By the way, who are the people behind Fotokite? Are you looking for someone right now?
We are a tech-heavy team, lots of specialization in controls, electronics, and mechanical engineering. We’re also a bit of a mixed bag when it comes to backgrounds: the nine of us come from eight different countries. This is a great thing in my opinion. We’ll always have something to learn from each other.
When it comes to high-level talent, we’re always on the lookout. Soon we’ll be making our first dedicated sales and business development hires, but a big part of Fotokite being founded in Switzerland is the availability of high-caliber technical talent from ETHZ, EPFL, and UZH. If someone applies in with a strong track record and an obvious fit with our team – it’s smart to try to find some room.
Now about drones… I have the impression people will get their parcels delivered by drones soon. What is going on on the market right now? Which are the main sectors you see a product-market-fit? And why did you decide to go into aerial photography?
Wide-spread mail delivery is actually one of the drone applications you will need to wait longest for. Right now, most of the commercial drones are being used in controlled environments, as in far away from densely populated areas and for limited amounts of time.
At Fotokite we’re trying to change that completely- we think that our special combination of safe autonomous flight, hours of flight time, and accountability can unlock a class of drones that are used regularly in cities and around crowds of people. We focus on the markets that need what we offer, like news broadcasters and public safety teams. These are natural fits for something that flies uninterrupted for hours at a time, doesn’t require an operator to focus on flying, and brings added levels of safety compared to traditional drones.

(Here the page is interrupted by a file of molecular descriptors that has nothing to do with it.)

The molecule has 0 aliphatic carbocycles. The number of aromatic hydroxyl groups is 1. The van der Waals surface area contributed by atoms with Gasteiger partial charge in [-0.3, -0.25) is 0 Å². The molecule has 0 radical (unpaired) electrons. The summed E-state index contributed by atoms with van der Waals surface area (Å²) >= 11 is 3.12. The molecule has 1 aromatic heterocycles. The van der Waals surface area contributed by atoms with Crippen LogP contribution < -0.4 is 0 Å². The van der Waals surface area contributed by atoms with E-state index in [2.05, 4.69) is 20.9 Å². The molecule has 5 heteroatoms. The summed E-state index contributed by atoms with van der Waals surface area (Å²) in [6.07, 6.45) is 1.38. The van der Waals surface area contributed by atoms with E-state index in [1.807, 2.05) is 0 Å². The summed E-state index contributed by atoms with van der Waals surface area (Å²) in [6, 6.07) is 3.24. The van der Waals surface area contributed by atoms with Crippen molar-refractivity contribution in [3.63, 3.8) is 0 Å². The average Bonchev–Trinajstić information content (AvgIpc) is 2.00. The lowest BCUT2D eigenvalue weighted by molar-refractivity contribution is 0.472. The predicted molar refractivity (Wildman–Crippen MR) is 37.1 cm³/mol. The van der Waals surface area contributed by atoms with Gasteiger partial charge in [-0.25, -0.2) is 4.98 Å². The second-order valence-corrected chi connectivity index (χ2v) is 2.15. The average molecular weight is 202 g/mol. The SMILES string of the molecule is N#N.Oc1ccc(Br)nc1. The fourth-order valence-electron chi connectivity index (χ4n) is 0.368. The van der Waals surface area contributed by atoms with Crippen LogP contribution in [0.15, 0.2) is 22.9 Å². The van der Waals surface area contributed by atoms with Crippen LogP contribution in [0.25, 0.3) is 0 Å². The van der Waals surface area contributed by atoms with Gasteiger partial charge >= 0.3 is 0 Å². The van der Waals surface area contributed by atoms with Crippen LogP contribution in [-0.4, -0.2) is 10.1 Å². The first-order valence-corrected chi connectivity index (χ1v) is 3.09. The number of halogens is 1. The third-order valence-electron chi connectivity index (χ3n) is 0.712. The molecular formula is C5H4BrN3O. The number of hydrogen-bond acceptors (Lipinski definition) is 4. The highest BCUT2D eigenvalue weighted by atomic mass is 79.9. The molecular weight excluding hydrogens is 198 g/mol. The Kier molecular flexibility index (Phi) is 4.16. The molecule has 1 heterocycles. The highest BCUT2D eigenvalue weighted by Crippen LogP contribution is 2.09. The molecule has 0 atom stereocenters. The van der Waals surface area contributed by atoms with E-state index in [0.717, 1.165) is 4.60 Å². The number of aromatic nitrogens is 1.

In your pitch at Swiss Startup Days you said that the company has already made its first million in sales. And I go back to my first question: How do you establish sales within a startup?
We focused on developing relationships with the industry leaders in our target market. Starting with Broadcast News, we reached out directly to BBC, CNN, AFP, and Tribune Media. We listened to their feedback and built something just for them.
Once we were ready to deliver our first generation of products, we showed the technology and customers placed their orders. This was a good sign that we were heading in the right direction.
If you look back what are the most important lessons learned within the last five years?
Focus. Know your market and focus on delivering value there. Making your key customers happy is the most important thing to do as an early stage company. They will become your best sources of information on the market, your best references for future investors, and great torch bearers for other customers to follow.
OK. And what is the plan for the next five years?
Show that the Fotokite as a technology is ready for real-world use in our target markets by delivering our 2nd generation of flying platforms and supporting those key early adopters in each of our target markets. Once we’ve done this, we will be armed with the market knowledge needed to scale into a significantly sized company and solutions provider. That would be exciting!
The Fotokite is a spin-off of ETH Zurich’s Flying Machine Arena and was founded in 2014 by Sergei Lupashin.